Ask “Mr. Music”
Jerry Osborne


DEAR JERRY: Can you please tell me whatever happened to Miss Toni Fisher, the singer of “The Big Hurt,” and others?

I recall seeing Fisher doing “The Big Hurt” on a TV show right about the same time as when Buddy Holly, Ritchie Valens, and the Big Bopper lost their lives in a plane crash.

While she stood there singing, her instrumental accompanist produced the strangest of musical sounds.

Also, do you know why the great songs of the '50s and '60s are not played on the radio anymore?
—Larry P. Palazzo, Tacoma, Wash.

DEAR LARRY: Your first question is easier than the second one. Miss Toni Fisher died of a heart attack on February 12, 1999, at the age of 67.

“The Big Hurt,” a 1959 issue that peaked at No. 2 on Cash Box and No. 3 on Billboard, is widely regarded as the first record using an electronic phasing technique.

Vocal and instrumental segments glide through an uncanny electronic fuzz, wherein sound phases in and out, up and down, and everywhere else.

Whether or not the psychedelic and synthesized pop bands of the mid-to-late '60s, and beyond, were directly inspired by “The Big Hurt,” the same basic phasing gimmick launched many hits of that era.

Fisher's album, of the same title as the hit single, is also unique. Rather than being issued in either monaural or stereo, like all other LPs at the time, it came labeled as “StereOmonic.”

This previously and thereafter unknown format was merely an attempt to sell the same album to those with stereo and those with mono players.

As for the timeline, Miss Toni Fisher and “The Big Hurt” came on the scene in November of 1959, nine months after the plane crash that claimed the Three Stars.

I do not have an across-the-board answer to question number two, as each station chooses their format based on many factors.

Most larger markets do have at least one station that plays songs from the '50s and '60s. The biggest complaint about them seems to be that they have very short play lists, featuring only a tiny percentage of the music from rock and roll's first generation.

The '50s and '60s oldies channels offered by the home satellite dish providers (i.e. DirectTV) may be a good option for you. They have no talk, no commercials, and no interruptions of the music. Their play lists are far more extensive than that of most radio stations.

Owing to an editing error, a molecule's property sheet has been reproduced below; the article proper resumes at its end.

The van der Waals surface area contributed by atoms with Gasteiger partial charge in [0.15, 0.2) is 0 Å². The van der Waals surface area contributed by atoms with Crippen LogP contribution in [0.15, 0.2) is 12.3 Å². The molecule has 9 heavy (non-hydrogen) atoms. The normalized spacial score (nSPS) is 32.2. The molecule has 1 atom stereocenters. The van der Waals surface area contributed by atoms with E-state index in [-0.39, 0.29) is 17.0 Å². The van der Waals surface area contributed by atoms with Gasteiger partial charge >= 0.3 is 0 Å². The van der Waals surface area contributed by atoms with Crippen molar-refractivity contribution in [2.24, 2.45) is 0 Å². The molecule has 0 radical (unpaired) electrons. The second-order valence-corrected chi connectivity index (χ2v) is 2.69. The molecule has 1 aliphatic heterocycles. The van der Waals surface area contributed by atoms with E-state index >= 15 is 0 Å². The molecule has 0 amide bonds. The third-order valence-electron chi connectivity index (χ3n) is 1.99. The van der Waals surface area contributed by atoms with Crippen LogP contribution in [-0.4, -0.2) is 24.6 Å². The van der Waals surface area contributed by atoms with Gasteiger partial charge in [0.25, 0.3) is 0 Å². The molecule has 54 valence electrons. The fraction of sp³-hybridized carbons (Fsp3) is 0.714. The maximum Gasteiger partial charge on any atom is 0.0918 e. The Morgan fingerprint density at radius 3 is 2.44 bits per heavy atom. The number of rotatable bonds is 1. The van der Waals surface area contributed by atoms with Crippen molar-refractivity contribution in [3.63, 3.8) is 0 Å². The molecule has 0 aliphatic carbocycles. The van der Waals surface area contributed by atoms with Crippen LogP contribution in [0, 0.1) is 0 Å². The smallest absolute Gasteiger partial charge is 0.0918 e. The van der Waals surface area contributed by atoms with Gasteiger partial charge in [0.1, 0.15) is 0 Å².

DEAR JERRY: In the early '70s, there was a very popular song that I need your help to identify and find. The lyrics tell a story about a man who faced a crisis every day when he drove to a certain intersection.

Turning in one direction took him to his everyday job and the same old existence. Going in the opposite direction meant leaving his present lifestyle, as well as his nagging wife and children, for an adventure into the unknown.

From these details, do you know the song, the singer, and how it can be obtained?
—Tommy Jane Ernst, St. Petersburg, Fla.

DEAR TOMMY JANE: It is a pleasure to write about this great tune, with its story line that is really a 3:17 mini-drama. The pros and cons of turning in each direction are weighed carefully, just as would likely happen in real life: “a left turn would take me to somewhere, leave alarm clocks and schedules behind. I don't know which takes more courage, the staying or the running away.”

By the multi-talented Roy Clark, the title reflects the daily dilemma faced at that intersection: “Right Or Left at Oak Street” (Dot 17324). It is a Top 30 hit released in late 1969.

This track is currently available on the Varese Sarabande CD "Roy Clark's Greatest Hits" (VSD-5608).

IZ ZAT SO? Anyone who has ever seen Roy Clark perform knows that he is a virtuoso with any stringed instrument, but you may not know that Roy also plays trumpet, trombone, and piano.

These musical skills are in addition to his being an excellent singer and a talented comedian.

In the years before “Hee Haw” made its TV debut, with Roy Clark as co-host, he had a recurring role as Cousin Roy in “The Beverly Hillbillies.”

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